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NickC 19th January 2003 06:11 AM

NEwbie question about Routers
I just bought a DEwalt router with no router bits.
I plan on doing speaker cabinets in the future and also making 45degrees connection of the wood like mitre but using a router
what bits should i get ? much help needed.
if anyone is that free do help in writing the various bits and it's uses
thanks for the help

zeno 19th January 2003 09:21 AM

I am planning on buying a router too, because I am going to build new speakers.

If anyone has useful tricks on using a router, they are most welcome!


gtrmaker 20th January 2003 05:27 PM

Check out the following site:

Look under router bits and you can see pictures of all dfferent
kinds. Personally I don't use a mitered corner because I always
cut a ledge and inlay hardwood trim, so a butt joint is easiest,
strong and accurate.

The bit you may want is called a Locking Miter.
Much better than a straight 45 degree edge.

crown300 20th January 2003 05:44 PM

I would invest in a set of hearing protectors and safety gogles!
for straight cuts I like to clamp a straight edge onto the wood.
For deep cuts, do them in a series of shollow cuts - saves bits.
and the old addage:
measure twice, cut once.

zeno 20th January 2003 09:40 PM

I guess a wise man practises first...

At least that's what I will do!


Schaef 21st January 2003 02:08 PM

Suggestions from a woodworker
Okay, here are some suggestions from a woodworker who lurks in audio areas. The first couple of bits I would look at buying if I were you, would be a straight cutting bit. (spiral bit, with up-spiral) This bit will be used to plunge into the wood and cut the holes for the drivers. Second, a rabbetting bit or two. This is a bit that looks similar to a straight cutting bit, with the exception that it has a bearing on the bottom, and the cutter is wider than the bearing. This is used to cut the rabbet in the driver hole so you can flush mount the driver.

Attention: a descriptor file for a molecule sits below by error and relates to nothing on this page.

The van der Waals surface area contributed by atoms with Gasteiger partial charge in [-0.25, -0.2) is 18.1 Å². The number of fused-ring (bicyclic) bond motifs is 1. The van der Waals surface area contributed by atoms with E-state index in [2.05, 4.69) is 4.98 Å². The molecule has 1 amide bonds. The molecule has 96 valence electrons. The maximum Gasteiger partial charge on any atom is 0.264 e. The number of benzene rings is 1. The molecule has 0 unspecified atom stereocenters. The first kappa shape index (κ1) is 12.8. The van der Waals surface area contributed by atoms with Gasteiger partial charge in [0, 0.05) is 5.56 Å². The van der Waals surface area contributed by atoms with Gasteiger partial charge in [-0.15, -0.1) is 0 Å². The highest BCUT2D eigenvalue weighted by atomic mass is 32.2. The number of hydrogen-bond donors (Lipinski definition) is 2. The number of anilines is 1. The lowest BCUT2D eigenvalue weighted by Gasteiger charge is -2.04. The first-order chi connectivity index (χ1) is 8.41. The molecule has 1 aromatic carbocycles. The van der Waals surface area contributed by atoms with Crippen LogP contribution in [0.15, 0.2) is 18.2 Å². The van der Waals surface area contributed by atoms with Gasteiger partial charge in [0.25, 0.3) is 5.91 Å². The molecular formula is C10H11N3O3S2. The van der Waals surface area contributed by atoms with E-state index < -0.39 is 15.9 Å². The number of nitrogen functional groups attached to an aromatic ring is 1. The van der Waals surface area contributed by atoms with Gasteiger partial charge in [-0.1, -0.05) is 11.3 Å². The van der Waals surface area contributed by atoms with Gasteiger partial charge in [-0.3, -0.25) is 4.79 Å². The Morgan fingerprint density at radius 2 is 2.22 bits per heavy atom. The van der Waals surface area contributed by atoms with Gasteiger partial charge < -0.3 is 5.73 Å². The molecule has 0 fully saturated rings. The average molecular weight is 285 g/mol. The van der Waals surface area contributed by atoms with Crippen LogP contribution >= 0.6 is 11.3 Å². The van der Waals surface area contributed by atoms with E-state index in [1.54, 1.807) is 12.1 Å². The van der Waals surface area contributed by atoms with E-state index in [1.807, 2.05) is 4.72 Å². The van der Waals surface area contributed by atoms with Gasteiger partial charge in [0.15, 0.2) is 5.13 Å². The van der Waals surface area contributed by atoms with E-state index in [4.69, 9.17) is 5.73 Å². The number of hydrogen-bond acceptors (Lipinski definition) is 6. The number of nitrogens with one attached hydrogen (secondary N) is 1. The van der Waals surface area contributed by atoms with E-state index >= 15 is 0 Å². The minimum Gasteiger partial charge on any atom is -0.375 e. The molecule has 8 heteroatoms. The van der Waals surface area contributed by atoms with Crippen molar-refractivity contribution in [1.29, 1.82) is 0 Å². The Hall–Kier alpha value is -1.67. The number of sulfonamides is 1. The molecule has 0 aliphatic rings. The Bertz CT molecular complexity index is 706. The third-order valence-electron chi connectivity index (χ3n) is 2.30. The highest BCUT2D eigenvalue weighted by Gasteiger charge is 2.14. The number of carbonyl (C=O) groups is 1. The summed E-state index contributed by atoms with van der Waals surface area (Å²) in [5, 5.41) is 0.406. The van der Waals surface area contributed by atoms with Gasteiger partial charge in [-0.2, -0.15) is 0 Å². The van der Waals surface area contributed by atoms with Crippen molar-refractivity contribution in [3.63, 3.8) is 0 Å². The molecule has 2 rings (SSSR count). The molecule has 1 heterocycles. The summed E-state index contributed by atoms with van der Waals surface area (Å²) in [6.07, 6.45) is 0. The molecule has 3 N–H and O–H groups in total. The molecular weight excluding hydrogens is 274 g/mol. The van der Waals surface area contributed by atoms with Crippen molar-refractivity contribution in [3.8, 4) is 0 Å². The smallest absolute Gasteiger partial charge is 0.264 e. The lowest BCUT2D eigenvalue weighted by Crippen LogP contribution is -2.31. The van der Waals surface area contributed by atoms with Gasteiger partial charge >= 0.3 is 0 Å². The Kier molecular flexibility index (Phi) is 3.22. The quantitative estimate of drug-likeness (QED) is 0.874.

I would recommend staying away from doing mitered corners, they're not as strong as butt joints, and they're a pain to get completely flush. The lock mitre bit that was suggested, while a very good idea, requires a router table. (Or at least I wouldn't attempt it any other way) If you're concerned about how the joints are going to look, then look at using dovetail joints or box joints. (Don't attempt these on MDF, you'll go mad trying to get it right, only attempt on solid wood or plywood)

I also second the recommendation on hearing protection minimum. (routers are very loud, and you'll be spending time close to it) Eye protection is a definate plus as well. (I wear glasses, so don't think about it as much, even though I should)

As for good sources for the bits, grizzley is good. (Given above) You can also look at Rockler Woodworking or and finally you could try Whiteside Router bits .

Hope this helps you out!

Tim F 22nd January 2003 01:14 AM

Router Bits
I'm a newbie to the forum too but not too routing
Where possible buy Tungsten Carbide Tipped bits (TCT) as the resins in Chipboard & MDF blunt normal high speed steel bits very quickly. If the bit is blunt, not only will it not cut cleanly but will overheat rendering it permanent scrap.
A good book to get hold of is 'Advanced Routing Techniques' by Patrick Spielman. Dont be put off by the 'advanced' it,s easy to follow has plenty of basic advice as well as a multitude of jigs to make jobs easier & finishes with a section on building your own router table.
Hope this helps. Most versatile tool i've ever bought.

SAFETY:- A piece of cutter breaking off during cutting from a 1"diameter router bit turning at 18,000 RPM leaves the bit at 4,712 feet/minute or 78.54 feet/second if you prefer (If you cant run this fast wear a good head shield.

P.S. I use CMT router bits if you can get them. (Not the cheapest & not the dearest, but i've never replaced one.

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